UnitedFuture releases education policy
Thursday, 17 July 2008
UnitedFuture releases education policy
UnitedFuture today released its education policy, which spokeswoman Judy Turner says is comprehensive, inclusive and will enable universal access to all levels of education.
"We must ensure that qualifications are robust and well respected and that both the country as a whole and the individual gets value for their commitment to learning, from early childhood and beyond," says Mrs Turner, herself a former teacher.
"UnitedFuture supports the idea that 3 and 4 year olds should have 20 hours of early childhood education per week heavily subsidised, and we will include Playcentre, KÃhanga Reo and Pacific Language nests in this policy as well as teacher-led centres.
"We are pushing to drop the teacher/pupil ratio for Year 1 Students to 1:15, that Years 2 & 3 be progressively dropped to 1:22 and Years 4-8 progressively dropped to 1:25," says Mrs Turner.
UnitedFuture supports many of the recommendations of the New Zealand Association of Middle Schools (NZAIMS) and supports ongoing investment and development of middle years schooling in New Zealand, to better meet the needs of emerging adolescents in years 7-10.
"We would ensure that all schools implement an integrated character education and civics programme. Character Education is about incorporating universal values such as honesty, respect for others and the law, tolerance, fairness, caring and social responsibility into a schools culture.
"We also desperately need to address the growing achievement gap between male and female students. It has been ignored and trivialised for far too long.
"UnitedFuture also believes in a universal living allowance for tertiary students. We have dropped the age from 25 to 24 in the latest budget for parental income testing of students, and we will continue to push for further drops until it gets to 18."
Other key education policies announced by UnitedFuture today include:
Increased funding for early identification of children with special needs and disabilities with targeted systematic, intensive and high quality interventions.
Pilot the use of early childhood education centres as contact points for family support services, such as parenting courses, budget advice, health and counselling services.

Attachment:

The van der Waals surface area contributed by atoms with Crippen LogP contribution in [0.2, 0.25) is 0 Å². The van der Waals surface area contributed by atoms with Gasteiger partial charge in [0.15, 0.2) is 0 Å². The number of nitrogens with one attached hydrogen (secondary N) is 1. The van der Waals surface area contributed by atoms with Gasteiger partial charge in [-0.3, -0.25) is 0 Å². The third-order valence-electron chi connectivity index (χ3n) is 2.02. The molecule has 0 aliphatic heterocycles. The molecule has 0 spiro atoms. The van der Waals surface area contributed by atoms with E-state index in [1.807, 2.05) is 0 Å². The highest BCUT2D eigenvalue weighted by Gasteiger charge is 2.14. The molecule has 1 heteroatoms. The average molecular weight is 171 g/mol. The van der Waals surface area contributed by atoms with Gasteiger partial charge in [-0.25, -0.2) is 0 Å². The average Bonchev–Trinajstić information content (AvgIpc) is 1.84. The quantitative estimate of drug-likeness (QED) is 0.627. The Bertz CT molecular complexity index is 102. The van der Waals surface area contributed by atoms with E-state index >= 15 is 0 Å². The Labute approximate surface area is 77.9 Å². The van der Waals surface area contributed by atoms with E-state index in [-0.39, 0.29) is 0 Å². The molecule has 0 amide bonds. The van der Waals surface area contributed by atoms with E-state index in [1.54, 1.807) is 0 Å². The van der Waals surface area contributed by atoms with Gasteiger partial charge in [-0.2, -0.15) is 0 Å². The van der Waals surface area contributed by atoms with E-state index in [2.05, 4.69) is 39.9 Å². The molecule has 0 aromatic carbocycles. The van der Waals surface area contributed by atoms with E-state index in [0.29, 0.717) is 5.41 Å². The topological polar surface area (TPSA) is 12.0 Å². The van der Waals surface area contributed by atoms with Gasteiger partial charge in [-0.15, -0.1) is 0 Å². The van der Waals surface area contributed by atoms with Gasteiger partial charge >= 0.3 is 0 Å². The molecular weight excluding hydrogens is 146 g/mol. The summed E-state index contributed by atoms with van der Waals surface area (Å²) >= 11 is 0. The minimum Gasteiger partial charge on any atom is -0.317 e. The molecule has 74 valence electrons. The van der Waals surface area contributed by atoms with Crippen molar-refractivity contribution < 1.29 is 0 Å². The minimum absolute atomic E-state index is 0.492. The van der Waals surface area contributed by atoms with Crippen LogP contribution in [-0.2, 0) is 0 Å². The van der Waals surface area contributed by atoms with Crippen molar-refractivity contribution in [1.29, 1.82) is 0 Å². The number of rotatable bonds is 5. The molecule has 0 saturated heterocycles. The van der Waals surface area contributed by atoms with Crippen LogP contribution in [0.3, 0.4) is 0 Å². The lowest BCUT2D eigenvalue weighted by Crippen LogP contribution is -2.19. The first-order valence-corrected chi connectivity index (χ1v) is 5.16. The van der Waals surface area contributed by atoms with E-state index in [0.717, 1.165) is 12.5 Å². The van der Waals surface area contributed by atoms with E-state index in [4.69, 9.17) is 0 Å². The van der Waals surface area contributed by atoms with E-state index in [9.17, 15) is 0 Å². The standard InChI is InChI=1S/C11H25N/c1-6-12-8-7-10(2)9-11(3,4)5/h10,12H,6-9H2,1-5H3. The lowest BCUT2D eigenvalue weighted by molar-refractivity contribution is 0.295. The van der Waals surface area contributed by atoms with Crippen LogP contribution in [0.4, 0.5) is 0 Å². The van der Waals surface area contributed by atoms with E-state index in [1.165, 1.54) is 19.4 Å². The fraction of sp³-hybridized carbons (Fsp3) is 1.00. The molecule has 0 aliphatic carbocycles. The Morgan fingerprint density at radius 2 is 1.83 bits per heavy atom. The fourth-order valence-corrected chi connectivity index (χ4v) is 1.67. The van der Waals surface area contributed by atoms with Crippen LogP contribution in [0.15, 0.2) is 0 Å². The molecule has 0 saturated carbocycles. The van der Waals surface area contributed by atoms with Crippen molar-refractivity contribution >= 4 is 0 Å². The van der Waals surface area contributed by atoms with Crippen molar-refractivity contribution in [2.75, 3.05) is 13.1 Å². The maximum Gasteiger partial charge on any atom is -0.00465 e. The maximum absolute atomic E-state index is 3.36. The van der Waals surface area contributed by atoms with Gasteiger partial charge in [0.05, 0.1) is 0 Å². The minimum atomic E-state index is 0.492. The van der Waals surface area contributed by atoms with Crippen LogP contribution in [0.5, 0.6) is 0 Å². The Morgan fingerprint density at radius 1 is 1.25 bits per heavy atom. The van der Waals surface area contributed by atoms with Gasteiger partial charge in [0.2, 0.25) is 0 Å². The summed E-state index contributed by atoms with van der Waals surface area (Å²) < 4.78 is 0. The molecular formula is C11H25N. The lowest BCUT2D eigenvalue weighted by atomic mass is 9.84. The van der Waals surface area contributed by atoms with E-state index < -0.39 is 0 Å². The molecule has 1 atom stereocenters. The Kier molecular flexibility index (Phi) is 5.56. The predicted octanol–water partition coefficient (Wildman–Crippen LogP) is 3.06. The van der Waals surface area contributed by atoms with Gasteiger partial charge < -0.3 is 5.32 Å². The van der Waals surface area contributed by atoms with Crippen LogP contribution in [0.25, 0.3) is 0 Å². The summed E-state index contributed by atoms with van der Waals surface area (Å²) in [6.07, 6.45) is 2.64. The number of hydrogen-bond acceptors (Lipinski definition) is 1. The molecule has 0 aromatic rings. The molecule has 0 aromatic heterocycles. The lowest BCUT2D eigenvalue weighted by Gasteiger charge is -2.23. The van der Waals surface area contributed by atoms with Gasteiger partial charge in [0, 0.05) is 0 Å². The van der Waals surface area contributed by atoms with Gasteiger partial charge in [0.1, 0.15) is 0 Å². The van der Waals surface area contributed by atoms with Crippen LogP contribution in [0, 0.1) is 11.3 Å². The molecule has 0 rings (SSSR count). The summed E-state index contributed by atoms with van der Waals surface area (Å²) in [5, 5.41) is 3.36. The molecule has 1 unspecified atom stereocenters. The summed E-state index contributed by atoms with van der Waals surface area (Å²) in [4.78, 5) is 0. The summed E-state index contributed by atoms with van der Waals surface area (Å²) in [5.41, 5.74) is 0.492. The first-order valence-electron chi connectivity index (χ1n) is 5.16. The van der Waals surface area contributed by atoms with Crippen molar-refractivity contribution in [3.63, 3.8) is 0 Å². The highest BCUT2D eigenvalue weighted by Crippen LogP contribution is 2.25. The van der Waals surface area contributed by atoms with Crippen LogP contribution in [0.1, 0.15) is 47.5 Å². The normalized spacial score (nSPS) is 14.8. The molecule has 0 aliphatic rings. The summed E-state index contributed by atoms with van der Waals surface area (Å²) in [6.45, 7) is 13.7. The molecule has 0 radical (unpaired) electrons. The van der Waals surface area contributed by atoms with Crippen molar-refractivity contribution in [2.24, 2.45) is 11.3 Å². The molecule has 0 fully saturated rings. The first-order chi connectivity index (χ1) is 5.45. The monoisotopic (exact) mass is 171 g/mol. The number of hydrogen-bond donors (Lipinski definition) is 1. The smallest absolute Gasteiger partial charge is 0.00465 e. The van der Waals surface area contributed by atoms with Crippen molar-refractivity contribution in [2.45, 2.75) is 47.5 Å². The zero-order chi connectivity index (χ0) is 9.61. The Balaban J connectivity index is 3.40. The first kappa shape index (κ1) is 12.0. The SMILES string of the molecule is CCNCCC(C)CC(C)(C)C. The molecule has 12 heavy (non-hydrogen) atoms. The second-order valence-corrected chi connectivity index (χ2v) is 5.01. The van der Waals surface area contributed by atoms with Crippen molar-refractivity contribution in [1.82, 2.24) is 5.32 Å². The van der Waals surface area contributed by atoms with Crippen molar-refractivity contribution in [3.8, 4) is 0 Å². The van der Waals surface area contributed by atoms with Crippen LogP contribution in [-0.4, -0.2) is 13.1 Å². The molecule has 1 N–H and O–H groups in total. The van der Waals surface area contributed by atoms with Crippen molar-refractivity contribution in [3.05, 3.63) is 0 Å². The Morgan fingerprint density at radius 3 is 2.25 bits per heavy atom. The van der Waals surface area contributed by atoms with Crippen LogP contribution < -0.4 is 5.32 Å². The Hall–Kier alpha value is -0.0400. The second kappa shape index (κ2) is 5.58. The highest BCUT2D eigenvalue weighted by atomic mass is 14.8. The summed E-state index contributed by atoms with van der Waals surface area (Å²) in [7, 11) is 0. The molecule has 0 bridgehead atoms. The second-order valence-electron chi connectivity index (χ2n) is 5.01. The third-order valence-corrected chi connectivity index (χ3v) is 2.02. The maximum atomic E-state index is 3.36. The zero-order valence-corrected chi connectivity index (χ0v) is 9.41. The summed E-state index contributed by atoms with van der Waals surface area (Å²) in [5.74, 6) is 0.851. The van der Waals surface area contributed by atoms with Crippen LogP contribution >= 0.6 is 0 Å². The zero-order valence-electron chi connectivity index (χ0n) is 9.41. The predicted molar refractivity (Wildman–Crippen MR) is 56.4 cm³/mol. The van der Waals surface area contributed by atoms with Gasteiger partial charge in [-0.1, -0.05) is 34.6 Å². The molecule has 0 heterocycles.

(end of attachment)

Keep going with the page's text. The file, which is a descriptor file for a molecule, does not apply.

Fund support staff salaries separately from schools general operations grant, and improve funding for ICT.
Significantly increase funding to the Ongoing Reviewable Resourcing Scheme (ORRS). Currently 1% of students receive some ORRS funding even though we know that one in five New Zealander's have some sort of disability.
Introduce more management units into primary schools to reflect the additional responsibilities beyond the walls of their classroom that many teachers carry out. This will also help develop leadership skills amongst teachers.
On the topic of NCEA, UnitedFuture offers some specific, constructive solutions to the problems besetting NCEA:
Have a minimum number of standards for each subject that must be externally assessed.
Look at initiatives to address the problem of boys continuing to fall behind girls in achievement and completion rates for NCEA
Establish consistent policies across schools for internal and external reassessment opportunities.
Review the appropriateness of the three achievement grades to consider a more graduated grading system.
UnitedFuture also supports raising the school leaving age as long as it is accompanied by a range of options for students to use their years 12 and 13 for more career focused learning options like trade training and as long as students capable of moving on to tertiary opportunities during those years are not blocked from doing so.
The full UnitedFuture education policy in PDF format available at: http://www.unitedfuture.org.nz/default,788,education.sm